OECD Working Party and Network of Experts on AI

The Working Party on Artificial Intelligence Governance oversees the OECD's work on AI policy. The OECD.AI Network of Experts provides policy, technical and business expert input to inform OECD analysis and recommendations.

OECD Working Party on Artificial Intelligence Governance (AIGO)

The OECD’s Digital Policy Committee (DPC) has a Working Party on Artificial Intelligence Governance (AIGO, see mandate and Bureau) to oversee its work on Artificial Intelligence (AI) policy. Working party members are nominated by OECD member governments and are primarily national officials responsible for AI policies in their perspective countries.

The working party oversees and gives direction to the DPC work programme on AI policy and governance. This includes:


  • supports the implementation of OECD standards relating to AI;
  • serves as a forum for exchanging experience and documenting approaches for advancing trustworthy AI that benefits people and planet;
  • develops tools, methods and guidance to advance the responsible stewardship of trustworthy AI, including the OECD.AI Policy Observatory and Globalpolicy.AI platforms;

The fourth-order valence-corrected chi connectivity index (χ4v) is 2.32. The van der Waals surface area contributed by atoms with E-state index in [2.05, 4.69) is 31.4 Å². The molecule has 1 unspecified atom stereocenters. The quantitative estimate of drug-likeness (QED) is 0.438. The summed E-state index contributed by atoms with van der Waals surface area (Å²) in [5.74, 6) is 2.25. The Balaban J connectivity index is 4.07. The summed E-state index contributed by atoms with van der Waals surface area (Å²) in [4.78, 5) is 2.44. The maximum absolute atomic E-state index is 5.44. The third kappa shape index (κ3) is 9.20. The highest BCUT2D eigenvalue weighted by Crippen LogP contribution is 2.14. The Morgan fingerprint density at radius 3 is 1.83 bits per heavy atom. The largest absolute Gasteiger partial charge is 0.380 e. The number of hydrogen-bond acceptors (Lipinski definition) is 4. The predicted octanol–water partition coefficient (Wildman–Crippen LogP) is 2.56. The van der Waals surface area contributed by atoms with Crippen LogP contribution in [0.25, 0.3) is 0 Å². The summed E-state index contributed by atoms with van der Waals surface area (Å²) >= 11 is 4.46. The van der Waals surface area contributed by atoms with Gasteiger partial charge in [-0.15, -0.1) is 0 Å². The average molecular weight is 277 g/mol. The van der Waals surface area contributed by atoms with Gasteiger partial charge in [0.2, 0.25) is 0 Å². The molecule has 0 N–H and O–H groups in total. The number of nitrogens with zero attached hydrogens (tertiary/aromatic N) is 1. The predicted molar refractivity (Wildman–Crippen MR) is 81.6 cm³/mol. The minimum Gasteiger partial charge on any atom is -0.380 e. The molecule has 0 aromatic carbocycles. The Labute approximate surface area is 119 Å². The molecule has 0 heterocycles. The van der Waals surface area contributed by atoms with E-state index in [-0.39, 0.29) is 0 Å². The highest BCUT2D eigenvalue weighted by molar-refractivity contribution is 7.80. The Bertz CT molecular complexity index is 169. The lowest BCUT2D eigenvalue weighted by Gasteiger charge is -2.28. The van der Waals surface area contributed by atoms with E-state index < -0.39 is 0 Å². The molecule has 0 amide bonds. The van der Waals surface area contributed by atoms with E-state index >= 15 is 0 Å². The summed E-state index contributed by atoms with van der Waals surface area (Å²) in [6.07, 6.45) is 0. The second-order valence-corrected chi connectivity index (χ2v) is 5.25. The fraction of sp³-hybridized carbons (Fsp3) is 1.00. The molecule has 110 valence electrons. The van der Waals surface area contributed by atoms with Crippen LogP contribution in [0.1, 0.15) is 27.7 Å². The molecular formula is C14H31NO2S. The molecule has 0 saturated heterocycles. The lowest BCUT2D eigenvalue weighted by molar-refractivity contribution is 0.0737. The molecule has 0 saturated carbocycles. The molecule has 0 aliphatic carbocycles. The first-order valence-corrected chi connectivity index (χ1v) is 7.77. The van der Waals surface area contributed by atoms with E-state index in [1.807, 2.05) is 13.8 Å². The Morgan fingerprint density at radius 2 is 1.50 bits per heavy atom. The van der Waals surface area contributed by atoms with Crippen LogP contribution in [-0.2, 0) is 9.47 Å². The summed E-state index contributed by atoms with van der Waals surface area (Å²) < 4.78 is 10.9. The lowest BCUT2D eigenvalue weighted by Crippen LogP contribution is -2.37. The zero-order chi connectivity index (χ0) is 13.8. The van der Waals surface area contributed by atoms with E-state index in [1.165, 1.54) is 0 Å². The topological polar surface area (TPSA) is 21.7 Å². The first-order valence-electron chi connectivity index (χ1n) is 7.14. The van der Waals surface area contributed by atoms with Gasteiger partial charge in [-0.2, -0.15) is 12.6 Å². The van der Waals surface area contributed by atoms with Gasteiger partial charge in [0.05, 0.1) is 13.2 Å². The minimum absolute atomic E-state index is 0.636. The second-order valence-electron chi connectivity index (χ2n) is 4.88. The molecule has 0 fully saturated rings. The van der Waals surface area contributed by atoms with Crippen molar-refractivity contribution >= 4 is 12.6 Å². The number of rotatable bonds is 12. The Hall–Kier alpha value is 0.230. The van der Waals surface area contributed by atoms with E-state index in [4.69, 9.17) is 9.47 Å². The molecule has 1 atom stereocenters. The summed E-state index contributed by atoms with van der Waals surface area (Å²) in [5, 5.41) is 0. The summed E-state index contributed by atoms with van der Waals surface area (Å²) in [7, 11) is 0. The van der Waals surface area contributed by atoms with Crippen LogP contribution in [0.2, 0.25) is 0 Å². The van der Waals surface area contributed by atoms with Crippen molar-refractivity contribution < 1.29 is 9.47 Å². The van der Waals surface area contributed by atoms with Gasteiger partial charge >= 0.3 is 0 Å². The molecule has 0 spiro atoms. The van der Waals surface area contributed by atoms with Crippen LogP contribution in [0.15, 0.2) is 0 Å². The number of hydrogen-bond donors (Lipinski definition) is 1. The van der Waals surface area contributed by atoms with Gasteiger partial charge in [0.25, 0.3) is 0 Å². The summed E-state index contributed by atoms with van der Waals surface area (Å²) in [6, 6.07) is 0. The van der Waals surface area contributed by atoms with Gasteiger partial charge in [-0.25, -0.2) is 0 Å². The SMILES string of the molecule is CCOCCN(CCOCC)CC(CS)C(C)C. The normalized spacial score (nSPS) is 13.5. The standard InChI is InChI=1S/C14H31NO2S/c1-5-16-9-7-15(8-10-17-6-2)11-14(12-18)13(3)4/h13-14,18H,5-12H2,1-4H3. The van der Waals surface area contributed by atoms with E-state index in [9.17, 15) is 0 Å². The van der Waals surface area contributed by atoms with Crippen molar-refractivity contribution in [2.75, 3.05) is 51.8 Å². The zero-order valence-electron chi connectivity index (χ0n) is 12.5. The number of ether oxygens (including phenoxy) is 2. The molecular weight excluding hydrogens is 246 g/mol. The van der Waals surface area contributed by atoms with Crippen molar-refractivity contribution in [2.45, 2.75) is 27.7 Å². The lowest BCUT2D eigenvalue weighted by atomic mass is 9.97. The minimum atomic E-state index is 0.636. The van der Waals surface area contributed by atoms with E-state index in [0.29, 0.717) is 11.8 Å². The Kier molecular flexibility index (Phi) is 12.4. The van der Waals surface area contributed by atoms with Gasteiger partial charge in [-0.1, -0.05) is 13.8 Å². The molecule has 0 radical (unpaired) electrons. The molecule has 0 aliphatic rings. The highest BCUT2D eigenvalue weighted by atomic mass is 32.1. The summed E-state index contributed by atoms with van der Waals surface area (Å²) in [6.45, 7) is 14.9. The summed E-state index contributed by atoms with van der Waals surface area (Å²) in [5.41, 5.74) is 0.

• supports the collaboration between governments and other stakeholders on assessing and managing AI risks;
  • conducts outreach to non-OECD Member countries to support the implementation of OECD standards relating to AI.

AIGO’s key priority is to help governments implement the OECD AI Principles:

5 values-based Principles for trustworthy,
human-centric AI
5 recommendations for national policies, for AI
ecosystems to benefit societies
Benefit People & Planet
Human rights, values & fairness
Transparent & explainable
Robust, secure & safe
Investing in AI R&D
Data, infrastructure, software & knowledge
Regulation, testbeds and documentation
Skills and labour markets
International co-operation

AIGO leverages lessons learned and analysis by other OECD bodies and the database of national AI policies at OECD.AI. The working party focuses on the practical implementation of the OECD AI Principles throughout the AI policy cycle for: